The Facebook group, Canadians Against Proroguing Parliament, had almost 83,600 members when I checked this morning at about 11:00 a.m. That’s a lot of people regardless of how one looks at it. But does it really mean anything other than that a lot of Canadians surf online? Is this a real grassroots movement, or just another Liberal prank to garner a few lines in the media of the nation?
Time will tell, of course, but I’m inclined to believe that serious political activists act seriously, and joining a Facebook protest group is not a serious act. I join many online groups without being passionate about them. It’s so easy to do, so why not?
According to a Harris-Decima poll of 1,000 Canadians, which was conducted between Dec. 17 and Dec. 20, 2009, 46 per cent of Canadians polled were indifferent to the prime minister’s decision to prorogue Parliament, 34 per cent were unhappy with the proroguing decision and 15 per cent were happy with it.
Based on this poll, I’m not inclined to take the Facebook group too seriously. It doesn’t seem to have the “smell” of a groundswell of public opinion about it—nor the “energy” of such a movement.
Remember a year ago when the three opposition parties threatened to bring down the government and replace it with a Bloc-backed Liberal-NDP coalition? And remember the sharp, angry reaction that prospect faced? Folks across the nation were quickly outraged and made their feelings clear enough that the then new Liberal leader, Michael Ignatieff, was quick to back away from the precipice of constitutional crisis. “Coalition if necessary, but not necessarily coalition,” was how Michael Ignatieff phrased his furious backpedalling.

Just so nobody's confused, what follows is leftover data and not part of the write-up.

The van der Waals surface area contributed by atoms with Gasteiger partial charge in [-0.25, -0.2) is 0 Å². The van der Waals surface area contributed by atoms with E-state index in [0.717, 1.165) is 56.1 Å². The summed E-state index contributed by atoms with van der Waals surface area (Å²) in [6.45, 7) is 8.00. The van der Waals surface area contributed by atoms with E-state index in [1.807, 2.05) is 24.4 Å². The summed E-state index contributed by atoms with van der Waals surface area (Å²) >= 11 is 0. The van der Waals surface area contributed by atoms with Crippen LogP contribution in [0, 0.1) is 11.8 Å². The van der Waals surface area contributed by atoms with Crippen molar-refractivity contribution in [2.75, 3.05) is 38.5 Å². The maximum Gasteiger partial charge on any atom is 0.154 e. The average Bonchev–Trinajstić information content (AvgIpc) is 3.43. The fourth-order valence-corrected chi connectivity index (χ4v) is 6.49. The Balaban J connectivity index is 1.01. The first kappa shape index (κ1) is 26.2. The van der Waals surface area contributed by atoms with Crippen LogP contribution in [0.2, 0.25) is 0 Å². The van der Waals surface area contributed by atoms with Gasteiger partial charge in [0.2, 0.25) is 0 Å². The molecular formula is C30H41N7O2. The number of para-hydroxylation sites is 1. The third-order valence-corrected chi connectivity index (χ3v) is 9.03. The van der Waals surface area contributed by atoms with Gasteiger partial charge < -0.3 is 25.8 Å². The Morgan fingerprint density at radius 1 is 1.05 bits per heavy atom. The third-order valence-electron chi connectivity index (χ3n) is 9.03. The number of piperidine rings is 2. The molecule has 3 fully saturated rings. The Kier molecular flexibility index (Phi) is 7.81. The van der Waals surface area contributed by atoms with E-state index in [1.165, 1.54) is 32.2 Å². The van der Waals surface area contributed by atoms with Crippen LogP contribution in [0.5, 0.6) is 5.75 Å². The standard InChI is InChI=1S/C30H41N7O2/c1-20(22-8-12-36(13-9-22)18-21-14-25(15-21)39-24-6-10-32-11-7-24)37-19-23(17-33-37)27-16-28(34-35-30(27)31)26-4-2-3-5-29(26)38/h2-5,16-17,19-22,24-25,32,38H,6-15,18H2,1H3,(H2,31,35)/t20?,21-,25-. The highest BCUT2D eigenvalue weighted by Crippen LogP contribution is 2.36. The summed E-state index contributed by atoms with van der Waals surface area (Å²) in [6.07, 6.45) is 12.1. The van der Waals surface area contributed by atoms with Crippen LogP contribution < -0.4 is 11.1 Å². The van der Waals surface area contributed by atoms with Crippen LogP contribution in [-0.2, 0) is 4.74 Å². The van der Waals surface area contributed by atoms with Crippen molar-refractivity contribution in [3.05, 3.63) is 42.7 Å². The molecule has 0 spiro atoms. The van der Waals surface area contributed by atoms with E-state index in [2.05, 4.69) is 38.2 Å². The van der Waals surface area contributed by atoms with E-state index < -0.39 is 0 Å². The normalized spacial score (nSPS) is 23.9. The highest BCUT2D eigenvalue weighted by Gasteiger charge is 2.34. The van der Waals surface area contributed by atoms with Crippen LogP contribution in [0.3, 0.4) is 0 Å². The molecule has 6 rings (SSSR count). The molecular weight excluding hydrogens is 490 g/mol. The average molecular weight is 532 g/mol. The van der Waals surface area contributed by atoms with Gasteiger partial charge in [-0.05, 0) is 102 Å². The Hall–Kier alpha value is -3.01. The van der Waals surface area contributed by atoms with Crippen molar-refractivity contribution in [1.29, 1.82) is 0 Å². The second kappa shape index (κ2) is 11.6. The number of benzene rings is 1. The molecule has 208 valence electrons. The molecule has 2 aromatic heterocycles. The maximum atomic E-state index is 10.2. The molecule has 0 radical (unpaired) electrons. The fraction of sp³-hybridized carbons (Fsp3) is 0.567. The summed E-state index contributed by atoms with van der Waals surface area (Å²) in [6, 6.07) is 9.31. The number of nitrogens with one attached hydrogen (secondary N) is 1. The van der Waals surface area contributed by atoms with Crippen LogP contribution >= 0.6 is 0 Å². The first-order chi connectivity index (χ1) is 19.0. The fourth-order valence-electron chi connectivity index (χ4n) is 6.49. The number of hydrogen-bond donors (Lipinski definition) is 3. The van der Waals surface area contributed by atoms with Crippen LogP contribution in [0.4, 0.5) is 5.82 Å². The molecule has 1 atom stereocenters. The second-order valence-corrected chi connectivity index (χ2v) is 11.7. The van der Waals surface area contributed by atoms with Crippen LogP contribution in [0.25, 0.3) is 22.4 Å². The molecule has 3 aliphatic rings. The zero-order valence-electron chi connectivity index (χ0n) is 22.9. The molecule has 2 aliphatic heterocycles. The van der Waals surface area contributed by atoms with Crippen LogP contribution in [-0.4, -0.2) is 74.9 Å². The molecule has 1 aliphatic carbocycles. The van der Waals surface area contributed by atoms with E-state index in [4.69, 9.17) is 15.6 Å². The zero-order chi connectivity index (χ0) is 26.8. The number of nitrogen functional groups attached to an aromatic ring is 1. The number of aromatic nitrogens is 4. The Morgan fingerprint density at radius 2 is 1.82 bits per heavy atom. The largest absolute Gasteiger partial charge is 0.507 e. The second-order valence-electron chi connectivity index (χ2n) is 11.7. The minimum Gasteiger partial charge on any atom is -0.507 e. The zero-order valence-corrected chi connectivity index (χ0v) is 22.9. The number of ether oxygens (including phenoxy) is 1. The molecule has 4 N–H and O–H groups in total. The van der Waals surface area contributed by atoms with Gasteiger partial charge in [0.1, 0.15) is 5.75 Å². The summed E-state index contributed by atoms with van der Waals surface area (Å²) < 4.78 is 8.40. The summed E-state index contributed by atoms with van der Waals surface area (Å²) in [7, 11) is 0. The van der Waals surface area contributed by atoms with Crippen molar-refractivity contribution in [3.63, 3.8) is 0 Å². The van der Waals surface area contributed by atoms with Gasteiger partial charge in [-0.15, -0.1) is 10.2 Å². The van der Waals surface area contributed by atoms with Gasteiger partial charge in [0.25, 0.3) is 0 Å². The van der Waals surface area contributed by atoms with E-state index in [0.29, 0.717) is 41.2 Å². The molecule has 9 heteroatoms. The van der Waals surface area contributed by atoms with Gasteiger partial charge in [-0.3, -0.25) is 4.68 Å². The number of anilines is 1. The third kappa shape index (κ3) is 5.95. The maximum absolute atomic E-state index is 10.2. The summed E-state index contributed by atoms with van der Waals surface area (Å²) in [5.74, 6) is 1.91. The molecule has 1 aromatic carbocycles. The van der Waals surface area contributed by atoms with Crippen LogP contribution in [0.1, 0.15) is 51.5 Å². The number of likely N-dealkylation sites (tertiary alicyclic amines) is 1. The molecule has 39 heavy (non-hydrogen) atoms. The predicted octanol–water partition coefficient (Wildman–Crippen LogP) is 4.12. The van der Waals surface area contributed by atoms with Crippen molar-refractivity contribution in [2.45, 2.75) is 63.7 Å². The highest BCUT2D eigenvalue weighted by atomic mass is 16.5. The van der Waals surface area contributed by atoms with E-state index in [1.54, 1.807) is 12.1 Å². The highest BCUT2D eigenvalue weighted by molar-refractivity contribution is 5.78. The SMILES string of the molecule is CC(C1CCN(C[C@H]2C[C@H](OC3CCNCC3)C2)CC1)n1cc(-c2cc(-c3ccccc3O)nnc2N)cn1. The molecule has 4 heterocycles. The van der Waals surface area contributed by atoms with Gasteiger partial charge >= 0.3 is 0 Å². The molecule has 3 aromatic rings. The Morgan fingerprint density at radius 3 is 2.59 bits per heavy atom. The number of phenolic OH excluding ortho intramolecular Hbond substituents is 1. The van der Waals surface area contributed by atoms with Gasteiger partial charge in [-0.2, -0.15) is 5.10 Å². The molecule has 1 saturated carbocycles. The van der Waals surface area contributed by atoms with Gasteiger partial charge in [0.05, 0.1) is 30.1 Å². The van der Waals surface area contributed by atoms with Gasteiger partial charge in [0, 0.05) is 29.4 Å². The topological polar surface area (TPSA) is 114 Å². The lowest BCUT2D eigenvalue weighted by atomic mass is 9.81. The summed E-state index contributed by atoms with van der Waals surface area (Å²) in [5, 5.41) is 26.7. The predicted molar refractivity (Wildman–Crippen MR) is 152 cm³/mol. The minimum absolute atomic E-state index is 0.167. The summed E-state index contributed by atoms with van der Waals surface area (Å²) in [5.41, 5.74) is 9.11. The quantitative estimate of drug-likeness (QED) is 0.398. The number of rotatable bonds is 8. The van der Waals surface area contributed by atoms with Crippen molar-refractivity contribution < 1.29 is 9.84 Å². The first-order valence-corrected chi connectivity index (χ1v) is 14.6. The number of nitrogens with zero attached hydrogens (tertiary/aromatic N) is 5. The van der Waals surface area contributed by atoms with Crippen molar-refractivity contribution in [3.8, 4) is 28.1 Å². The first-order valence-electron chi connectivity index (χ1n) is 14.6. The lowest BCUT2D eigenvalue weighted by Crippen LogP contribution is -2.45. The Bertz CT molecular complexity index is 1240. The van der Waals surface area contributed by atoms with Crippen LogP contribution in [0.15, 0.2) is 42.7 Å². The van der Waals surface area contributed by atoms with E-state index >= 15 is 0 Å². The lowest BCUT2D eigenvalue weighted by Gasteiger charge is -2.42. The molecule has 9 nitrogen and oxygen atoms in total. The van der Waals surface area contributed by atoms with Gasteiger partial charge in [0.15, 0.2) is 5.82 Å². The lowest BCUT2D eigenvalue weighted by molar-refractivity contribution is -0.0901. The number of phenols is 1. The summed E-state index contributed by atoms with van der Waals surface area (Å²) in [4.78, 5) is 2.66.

I’ve no doubt many Canadians are genuinely angry with Prime Minister Stephen Harper, for ducking out and avoiding the daily verbal abuse over Afghan treatment of former Canadian detainees. Many were as angry when the Jean Chrétien Liberal government cut short the Somalia Inquiry in the months leading up to the 1997 election. But, at that time, Liberal cabinet minister Art Eggleton suggested that the events had happened four years earlier, and it was time to “move on.” And, of course, we did.
It’s become really easy to be an activist these days: log on to Facebook and click on a button. Presto! Instant activism.
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© 2009 Russell G. Campbell
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